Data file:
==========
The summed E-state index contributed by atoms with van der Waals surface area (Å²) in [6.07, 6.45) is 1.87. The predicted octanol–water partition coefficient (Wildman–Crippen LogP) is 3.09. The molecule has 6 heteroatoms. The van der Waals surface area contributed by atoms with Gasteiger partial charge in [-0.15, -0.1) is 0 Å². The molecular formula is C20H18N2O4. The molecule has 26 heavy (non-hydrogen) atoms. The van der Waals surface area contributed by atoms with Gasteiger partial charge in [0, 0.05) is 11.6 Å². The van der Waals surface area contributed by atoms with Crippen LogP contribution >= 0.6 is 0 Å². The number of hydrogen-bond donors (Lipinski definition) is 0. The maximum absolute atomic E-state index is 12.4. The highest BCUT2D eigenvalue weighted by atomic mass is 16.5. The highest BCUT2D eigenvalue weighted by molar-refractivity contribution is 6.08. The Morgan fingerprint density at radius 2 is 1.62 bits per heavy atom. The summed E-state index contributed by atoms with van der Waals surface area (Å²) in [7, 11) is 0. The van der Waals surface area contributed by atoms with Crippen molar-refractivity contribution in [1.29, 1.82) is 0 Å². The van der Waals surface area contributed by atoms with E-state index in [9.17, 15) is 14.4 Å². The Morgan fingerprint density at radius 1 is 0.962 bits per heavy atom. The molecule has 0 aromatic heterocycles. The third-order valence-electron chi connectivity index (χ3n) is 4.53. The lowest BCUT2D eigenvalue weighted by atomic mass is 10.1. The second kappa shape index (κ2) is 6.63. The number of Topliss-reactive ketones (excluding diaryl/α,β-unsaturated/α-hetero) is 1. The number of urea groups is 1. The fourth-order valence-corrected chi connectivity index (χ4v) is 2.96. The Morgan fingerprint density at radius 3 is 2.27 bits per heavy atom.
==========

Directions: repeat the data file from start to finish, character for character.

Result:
The summed E-state index contributed by atoms with van der Waals surface area (Å²) in [6.07, 6.45) is 1.87. The predicted octanol–water partition coefficient (Wildman–Crippen LogP) is 3.09. The molecule has 6 heteroatoms. The van der Waals surface area contributed by atoms with Gasteiger partial charge in [-0.15, -0.1) is 0 Å². The molecular formula is C20H18N2O4. The molecule has 26 heavy (non-hydrogen) atoms. The van der Waals surface area contributed by atoms with Gasteiger partial charge in [0, 0.05) is 11.6 Å². The van der Waals surface area contributed by atoms with Crippen LogP contribution >= 0.6 is 0 Å². The number of hydrogen-bond donors (Lipinski definition) is 0. The maximum absolute atomic E-state index is 12.4. The highest BCUT2D eigenvalue weighted by atomic mass is 16.5. The highest BCUT2D eigenvalue weighted by molar-refractivity contribution is 6.08. The Morgan fingerprint density at radius 2 is 1.62 bits per heavy atom. The summed E-state index contributed by atoms with van der Waals surface area (Å²) in [7, 11) is 0. The van der Waals surface area contributed by atoms with Crippen molar-refractivity contribution in [1.29, 1.82) is 0 Å². The van der Waals surface area contributed by atoms with E-state index in [9.17, 15) is 14.4 Å². The Morgan fingerprint density at radius 1 is 0.962 bits per heavy atom. The molecule has 0 aromatic heterocycles. The third-order valence-electron chi connectivity index (χ3n) is 4.53. The lowest BCUT2D eigenvalue weighted by atomic mass is 10.1. The second kappa shape index (κ2) is 6.63. The number of Topliss-reactive ketones (excluding diaryl/α,β-unsaturated/α-hetero) is 1. The number of urea groups is 1. The fourth-order valence-corrected chi connectivity index (χ4v) is 2.96. The Morgan fingerprint density at radius 3 is 2.27 bits per heavy atom.